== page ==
Happiness studies are booming in the social sciences, and governments are moving toward quantitative measures of a nation’s overall happiness, meant to supplement traditional measures of wealth and productivity. The resulting studies have a high noise-to-signal ratio, but we can expect that work with an aura of scientific rigor on something as important as happiness is going to be taken seriously. Still, our first-person experience and reflection can catch crucial truths about happiness that escape the quantitative net.
In offering here my views on the subject, I make no claim to special authority and present my thoughts as an example and an incentive for readers to develop their own perspectives. Such personal perspectives are a necessary check on the often questionable suggestions of happiness science.
In the author’s opinion, happiness involves four things:
[T]he first one is mostly a matter of luck. You have [to] be sufficiently free of suffering — physical and mental — for happiness to be even possible. Suffering can be noble and edifying, but it can also reduce us to a state where there’s nothing beyond our distress that can make it meaningful. Of course, we can fit an occasional bout of even extreme suffering into an otherwise happy life (see Peg O’Connor’s recent post on William James and the “misery threshold”), but there’s a level of sustained misery that wipes out happiness.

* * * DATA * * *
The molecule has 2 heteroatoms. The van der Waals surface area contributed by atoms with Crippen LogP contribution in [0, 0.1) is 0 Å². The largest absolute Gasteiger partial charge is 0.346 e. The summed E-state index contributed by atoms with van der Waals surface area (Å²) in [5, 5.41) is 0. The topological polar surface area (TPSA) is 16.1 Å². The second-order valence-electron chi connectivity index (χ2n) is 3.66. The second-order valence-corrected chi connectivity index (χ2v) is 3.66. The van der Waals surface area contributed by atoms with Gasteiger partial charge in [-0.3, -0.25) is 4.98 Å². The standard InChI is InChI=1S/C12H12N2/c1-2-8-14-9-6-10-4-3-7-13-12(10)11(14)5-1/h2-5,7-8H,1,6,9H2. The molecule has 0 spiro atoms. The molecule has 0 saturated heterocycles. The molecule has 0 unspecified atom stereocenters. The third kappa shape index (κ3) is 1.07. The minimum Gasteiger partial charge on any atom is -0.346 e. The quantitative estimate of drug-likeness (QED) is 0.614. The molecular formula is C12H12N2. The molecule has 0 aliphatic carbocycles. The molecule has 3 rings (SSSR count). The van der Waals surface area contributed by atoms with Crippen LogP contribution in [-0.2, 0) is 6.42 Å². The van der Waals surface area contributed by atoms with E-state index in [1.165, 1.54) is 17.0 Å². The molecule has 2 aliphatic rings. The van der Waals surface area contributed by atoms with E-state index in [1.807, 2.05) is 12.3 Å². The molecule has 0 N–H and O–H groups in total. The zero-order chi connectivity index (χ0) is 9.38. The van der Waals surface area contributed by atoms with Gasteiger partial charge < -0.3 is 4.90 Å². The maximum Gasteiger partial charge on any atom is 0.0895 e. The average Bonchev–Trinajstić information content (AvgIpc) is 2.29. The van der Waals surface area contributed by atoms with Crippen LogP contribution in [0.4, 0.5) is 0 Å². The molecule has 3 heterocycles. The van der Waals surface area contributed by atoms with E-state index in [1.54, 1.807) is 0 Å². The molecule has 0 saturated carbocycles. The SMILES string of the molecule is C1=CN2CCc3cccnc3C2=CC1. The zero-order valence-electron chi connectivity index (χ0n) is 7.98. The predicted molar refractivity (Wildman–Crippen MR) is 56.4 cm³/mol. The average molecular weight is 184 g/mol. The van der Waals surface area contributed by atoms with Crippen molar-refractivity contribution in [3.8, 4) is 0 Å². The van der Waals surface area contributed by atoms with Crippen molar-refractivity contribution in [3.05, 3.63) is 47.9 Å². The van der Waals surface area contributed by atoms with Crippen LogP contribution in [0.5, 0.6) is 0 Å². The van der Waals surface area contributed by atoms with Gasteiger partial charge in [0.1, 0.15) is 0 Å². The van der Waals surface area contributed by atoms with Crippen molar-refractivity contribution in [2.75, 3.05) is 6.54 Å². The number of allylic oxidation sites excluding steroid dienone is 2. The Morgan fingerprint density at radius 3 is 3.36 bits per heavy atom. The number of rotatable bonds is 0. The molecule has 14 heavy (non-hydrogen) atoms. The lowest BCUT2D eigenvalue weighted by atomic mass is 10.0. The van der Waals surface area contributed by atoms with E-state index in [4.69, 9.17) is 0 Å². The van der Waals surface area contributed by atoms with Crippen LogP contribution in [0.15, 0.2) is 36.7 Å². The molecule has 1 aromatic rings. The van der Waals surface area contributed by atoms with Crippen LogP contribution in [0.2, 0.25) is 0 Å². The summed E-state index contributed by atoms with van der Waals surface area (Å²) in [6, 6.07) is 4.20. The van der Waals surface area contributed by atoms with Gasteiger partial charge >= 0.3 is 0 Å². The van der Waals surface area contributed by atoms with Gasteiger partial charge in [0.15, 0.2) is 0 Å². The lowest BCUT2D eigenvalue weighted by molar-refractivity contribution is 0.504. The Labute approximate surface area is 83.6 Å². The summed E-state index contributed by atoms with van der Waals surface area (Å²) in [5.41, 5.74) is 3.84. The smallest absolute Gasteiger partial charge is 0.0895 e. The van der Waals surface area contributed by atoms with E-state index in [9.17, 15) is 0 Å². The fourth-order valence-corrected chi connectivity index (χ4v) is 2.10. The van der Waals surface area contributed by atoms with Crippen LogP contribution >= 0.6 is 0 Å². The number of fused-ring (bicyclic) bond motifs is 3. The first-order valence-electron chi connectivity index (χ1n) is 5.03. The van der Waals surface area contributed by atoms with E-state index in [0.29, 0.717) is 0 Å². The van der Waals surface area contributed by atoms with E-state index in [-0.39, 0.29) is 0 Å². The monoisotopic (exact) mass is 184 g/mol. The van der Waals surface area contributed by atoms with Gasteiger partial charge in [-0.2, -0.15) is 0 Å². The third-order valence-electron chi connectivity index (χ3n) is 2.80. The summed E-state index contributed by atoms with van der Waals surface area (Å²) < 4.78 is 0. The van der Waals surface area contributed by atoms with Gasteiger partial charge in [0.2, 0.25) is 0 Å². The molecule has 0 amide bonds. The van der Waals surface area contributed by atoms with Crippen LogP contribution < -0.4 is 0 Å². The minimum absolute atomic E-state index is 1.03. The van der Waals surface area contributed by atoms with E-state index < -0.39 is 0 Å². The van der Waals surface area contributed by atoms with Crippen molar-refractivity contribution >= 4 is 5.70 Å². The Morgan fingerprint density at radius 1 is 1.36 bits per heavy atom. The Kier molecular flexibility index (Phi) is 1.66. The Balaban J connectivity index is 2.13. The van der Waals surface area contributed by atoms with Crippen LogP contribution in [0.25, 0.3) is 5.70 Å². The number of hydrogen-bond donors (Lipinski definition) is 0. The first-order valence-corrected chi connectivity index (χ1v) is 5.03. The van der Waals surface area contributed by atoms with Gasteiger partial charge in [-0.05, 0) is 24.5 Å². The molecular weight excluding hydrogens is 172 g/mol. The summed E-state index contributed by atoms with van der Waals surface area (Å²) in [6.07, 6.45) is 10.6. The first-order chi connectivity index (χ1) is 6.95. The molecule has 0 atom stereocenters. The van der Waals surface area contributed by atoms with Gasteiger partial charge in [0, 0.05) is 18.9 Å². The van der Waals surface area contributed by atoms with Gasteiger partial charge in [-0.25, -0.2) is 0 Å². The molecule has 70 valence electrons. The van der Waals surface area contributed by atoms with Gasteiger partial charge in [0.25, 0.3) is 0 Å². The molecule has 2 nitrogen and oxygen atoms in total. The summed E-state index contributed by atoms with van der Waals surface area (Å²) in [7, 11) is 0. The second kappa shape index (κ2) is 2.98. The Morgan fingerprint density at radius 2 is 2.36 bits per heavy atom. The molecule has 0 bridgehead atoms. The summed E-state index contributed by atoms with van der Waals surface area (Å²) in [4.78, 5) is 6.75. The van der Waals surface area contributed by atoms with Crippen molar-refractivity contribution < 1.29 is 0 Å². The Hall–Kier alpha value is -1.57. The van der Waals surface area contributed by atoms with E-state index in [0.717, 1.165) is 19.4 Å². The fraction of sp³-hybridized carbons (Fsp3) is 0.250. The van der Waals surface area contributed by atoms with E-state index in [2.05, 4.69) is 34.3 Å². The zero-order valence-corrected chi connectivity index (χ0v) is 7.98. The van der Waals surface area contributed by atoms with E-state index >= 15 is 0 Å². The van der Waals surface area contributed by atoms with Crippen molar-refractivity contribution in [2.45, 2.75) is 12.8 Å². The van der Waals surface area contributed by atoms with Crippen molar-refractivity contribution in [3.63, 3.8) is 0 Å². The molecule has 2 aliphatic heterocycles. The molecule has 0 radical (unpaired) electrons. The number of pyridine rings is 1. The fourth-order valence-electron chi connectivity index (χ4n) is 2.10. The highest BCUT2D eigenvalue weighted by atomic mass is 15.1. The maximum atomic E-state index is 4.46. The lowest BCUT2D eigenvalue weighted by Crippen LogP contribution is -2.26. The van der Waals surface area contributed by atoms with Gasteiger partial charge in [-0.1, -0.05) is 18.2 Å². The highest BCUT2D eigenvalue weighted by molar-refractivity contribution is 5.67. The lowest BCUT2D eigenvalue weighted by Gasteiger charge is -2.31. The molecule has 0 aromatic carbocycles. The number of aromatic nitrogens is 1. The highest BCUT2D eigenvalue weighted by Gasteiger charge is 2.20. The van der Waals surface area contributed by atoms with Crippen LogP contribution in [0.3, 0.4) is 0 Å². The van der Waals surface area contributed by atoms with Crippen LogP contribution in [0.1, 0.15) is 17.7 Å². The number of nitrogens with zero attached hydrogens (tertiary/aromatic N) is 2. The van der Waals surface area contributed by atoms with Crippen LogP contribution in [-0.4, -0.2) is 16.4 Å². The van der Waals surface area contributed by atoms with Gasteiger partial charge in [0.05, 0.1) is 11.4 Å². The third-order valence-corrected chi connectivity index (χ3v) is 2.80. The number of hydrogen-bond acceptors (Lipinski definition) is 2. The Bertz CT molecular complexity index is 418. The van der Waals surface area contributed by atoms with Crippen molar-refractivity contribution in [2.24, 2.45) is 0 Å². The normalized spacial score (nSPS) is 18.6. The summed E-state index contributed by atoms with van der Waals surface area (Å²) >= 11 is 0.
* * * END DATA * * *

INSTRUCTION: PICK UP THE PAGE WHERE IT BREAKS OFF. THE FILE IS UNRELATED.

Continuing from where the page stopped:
[T]he second requirement for happiness: fulfilling work. Since humans are distinct persons but with essential ties to a community, my work must be fulfilling both individually and socially: I must do something that satisfies me as an individual and that I regard as producing significant good for others. Of course, unless I have the luck of being born rich, my work must also generate enough income to provide me the minimal goods without which happiness is not even possible. The challenge is to find satisfying work with an adequate income.
A third feature of happiness is what the ancient Greeks called the proper “use of pleasure.” Here I am using “pleasure” to refer not to just any feeling of satisfaction but to the immediate gratification of the senses: not only the five physical senses but also the aesthetic sensibilities directed to art and nature. All of these diverse pleasures are important aspects of happiness. They typically come to us fairly randomly as we move through life and are a delightful supplement to the more diffuse and less intense satisfactions of our work.
Finally, and often most important, there is the happiness of human love , where my happiness arises from and contributes to the happiness of my spouse, my children, my friends — even perhaps of all humankind. Such love can take us beyond the domain of mere happiness, into the world of moral and religious values. It can even lead to sacrificing my happiness for another’s. Love is both the culmination of happiness and a reminder that there is more to life than happiness.